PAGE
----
Thesis - Open Access
Master of Science (MS)
Pollen Count, Pollen Allergy, Artificial Neural Network, Remote Sensing Data
Allergic diseases have become increasingly common over the world during the last four decades, and they are affecting millions of people. Pollination is an important process in the life cycle of plants. However, pollen exposure is associated with allergic diseases such as asthma and seasonal allergic rhinitis (hay fever). As a result, the total annual expenditure for asthma-associated morbidity is about $56 billion in the United States, and the overall cost of allergic diseases is over $18 billion annually. For allergic rhinitis, the annual medical cost is approximately $3.4 billion. The intensity and frequency of the pollen exposures can be easily affected by many factors such as climate, vegetation, and topography, which are difficult to predict in large scales. Vegetation is very important as a pollen source, and the amount and time of pollinations depend on the flowering and growth of plants. With optimal water and temperature, vegetation can reach a maximum growth and flowering during a growing season, which means that maximum amount of pollen can be released from the plants. However, if the requirements of water and temperature cannot be met in the specific times within the growing season, pollen dispersal will be affected negatively. It is an urgent need to develop models or systems for predicting pollen events at large scales and providing early warning to prevent pollen effects on people. Unlike manual pollen counting at local sites, remote sensing facilitates the pollen estimates at large scales with temporally and spatially distributed observations, which significantly reduces the time and labor costs. With remotely sensed observations, Artificial Neural Network (ANN) helps us fill the gaps in understanding of the relationships between environmental variables and pollen concentration. At this point, I investigated pollen estimates from satellite observations in the states of East Coast United States with short and long-term data. This region is highly populated with a population of 104 million. In addition, this region has a great variety of temperature, precipitation, and vegetation. The final goal of this project is to investigate the relationships between satellite-derived variables (precipitation, land surface temperature (LST), and enhance vegetation index (EVI2)) and pollen count and further to generate a model for the prediction of pollen counts at high temporal and spatial resolutions. For this purpose, to predict pollen concentration using environmental variables, a Neural Network Analysis was performed. The results showed that strong correlations existed between pollen counts and environmental variables, except for precipitation in most locations. The validation analysis using regression models revealed strongly significant relationships between the observed and predicted pollen concentrations obtained for short and long-term data. The R squares (R2) for long term pollen counts were mostly higher than 0.5, ranging from 0.5542 for Olean, NY to 0.8589 for Savannah, GA. For short term predictions of pollen allergy index, R2 ranged from 0.53 to 0.966 except for a few sites, especially in southern Florida. The pollen distribution was mostly affected by precipitation in the southern part, whereas it was influenced by temperature in the northern part. Moreover, results demonstrated that ANN is a suitable tool for complicated statistical analysis and EVI2 combining with LST and precipitation is a reliable predictor of pollen variation. Overall the results provide a better understanding of pollen variation with vegetation seasonality and climate variables, which could assist an approach towards the establishment of an early warning system for allergy patients.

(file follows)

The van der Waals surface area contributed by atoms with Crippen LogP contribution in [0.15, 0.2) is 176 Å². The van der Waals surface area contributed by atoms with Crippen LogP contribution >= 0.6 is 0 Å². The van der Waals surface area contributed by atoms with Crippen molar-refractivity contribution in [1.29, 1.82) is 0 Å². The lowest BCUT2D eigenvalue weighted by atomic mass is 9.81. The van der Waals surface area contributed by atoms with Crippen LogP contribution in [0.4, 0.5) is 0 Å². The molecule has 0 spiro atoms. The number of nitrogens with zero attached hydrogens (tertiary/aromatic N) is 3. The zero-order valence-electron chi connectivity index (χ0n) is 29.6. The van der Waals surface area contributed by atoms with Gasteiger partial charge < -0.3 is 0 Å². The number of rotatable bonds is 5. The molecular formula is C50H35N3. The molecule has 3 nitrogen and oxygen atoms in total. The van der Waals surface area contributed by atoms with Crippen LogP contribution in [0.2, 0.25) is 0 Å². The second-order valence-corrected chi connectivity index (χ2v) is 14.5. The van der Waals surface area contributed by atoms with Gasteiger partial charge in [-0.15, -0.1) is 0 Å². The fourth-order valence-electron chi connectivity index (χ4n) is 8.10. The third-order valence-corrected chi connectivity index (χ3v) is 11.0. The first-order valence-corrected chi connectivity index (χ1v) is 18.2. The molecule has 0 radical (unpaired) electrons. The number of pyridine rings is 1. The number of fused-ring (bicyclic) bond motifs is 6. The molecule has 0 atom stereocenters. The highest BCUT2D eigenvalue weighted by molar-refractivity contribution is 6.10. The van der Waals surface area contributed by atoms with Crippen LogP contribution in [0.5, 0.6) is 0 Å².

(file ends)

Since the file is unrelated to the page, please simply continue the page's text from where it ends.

Library of Congress Subject Headings
Pollen -- Dispersal -- Atlantic Coast (U.S.) -- Remote sensing.
Allergens -- Atlantic Coast (U.S.)
Pollen -- Allergenicity.
Includes bibliographical references (pages 62-76).
Number of Pages
South Dakota State University
In Copyright - Educational Use Permitted
Kececi, Murat Cagatay, "Monitoring Pollen Counts and Pollen Allergy Index Using Satellite Observations in East Coast of the United States" (2017). Electronic Theses and Dissertations. 1694.